Letters: Reader Feedback

Texas umbrage FYI, regarding the story “A Texas-sized Sprinkler Installation, (CSE 9/06, p. 50), I'd like to clarify that the largest university residential complex in the United States is the 1,093,468-sq.-ft. Joseph Ellicott Complex at the University at Buffalo, which houses approximately 3,300 residents.

10/01/2006


Texas umbrage

FYI, regarding the story “A Texas-sized Sprinkler Installation, (CSE 9/06, p. 50), I'd like to clarify that the largest university residential complex in the United States is the 1,093,468-sq.-ft. Joseph Ellicott Complex at the University at Buffalo, which houses approximately 3,300 residents.

Everything is not always bigger in Texas!

Don L. Erb

University at Buffalo

Buffalo, N.Y.

More washer worries

The letters on the condensing dryers are quite interesting ( CSE 9/06, p. 11 ). My experience with a new installation in a serviced apartment in Australia is that the new dryer did do a better job drying the clothes; it only took two hours instead of the four hours in the previous apartment.

I did find, however, that the failure to exhaust the lint outside meant that we had more lint and hair left on the clothes. I wonder also whether that will translate into poorer IAQ for those sufferers of dust allergies.

Harvey Glickenstein

IEEE

Some Concerns about Selective Coordination

I just finished reading “A Critical look at Selective Coordination” by Jim Degnan (CSE 9/06, p. 21). I would like to point out a couple of code reference errors:

Beginning on page 21, the references to Sections 700.18 and 701.27 of the NEC are transposed. The correct section numbers are 700.27 and 701.18.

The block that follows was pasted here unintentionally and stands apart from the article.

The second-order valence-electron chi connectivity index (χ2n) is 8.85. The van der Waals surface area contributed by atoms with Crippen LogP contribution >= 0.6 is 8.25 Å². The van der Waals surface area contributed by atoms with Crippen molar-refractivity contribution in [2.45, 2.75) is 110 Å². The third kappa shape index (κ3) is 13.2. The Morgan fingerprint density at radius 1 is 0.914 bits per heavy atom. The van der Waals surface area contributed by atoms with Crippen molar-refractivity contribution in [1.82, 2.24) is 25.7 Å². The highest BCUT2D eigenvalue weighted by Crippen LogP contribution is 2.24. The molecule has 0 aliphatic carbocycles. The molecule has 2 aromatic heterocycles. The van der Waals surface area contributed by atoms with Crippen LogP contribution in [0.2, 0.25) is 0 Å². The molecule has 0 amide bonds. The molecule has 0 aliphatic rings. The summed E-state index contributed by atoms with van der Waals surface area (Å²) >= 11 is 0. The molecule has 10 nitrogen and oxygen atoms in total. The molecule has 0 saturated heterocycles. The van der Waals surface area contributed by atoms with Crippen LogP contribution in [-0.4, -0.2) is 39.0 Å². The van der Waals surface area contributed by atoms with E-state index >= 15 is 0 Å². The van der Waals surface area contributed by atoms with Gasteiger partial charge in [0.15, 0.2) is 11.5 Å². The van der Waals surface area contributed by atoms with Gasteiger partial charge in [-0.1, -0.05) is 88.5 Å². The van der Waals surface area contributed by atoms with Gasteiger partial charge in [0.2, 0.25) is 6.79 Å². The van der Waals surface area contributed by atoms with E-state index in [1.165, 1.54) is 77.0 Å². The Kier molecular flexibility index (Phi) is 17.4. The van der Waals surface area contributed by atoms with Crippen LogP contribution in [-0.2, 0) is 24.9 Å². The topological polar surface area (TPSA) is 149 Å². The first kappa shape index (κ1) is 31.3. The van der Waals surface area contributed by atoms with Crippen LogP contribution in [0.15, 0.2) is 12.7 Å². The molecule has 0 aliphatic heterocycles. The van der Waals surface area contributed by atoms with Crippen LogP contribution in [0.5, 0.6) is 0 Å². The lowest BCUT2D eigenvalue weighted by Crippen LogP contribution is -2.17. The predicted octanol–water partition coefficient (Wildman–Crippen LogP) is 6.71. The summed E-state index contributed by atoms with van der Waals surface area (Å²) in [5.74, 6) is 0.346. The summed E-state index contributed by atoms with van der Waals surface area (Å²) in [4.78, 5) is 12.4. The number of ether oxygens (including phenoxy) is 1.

Additionally, on page 26, under “Proposal 13-159,” Section 701.27 is listed again and the correct section is 701.18.

Other than these errors, this was an excellent article.

Dale Sprague, P.E.Cincinnati

In reference to “A Critical Look at Selective Coordination,” Mr. Degnan brings forth a number of good points. However, he distances himself too far from the problem to be solved.

For instance, a fault in the fire pump room should be cleared—and resettable—in the pump room and not at an electrically upstream location that may very likely be on the other side of the fire.

The attainment of electrical coordination is always possible and thus is an economic decision.

R. Schneider, P.E.

Editor's note: We have another, longer response to Mr. Degman's selective coordination article, but due to space constraints and for an opportunity for Mr. Degman to reply, we will present the letter in next month.





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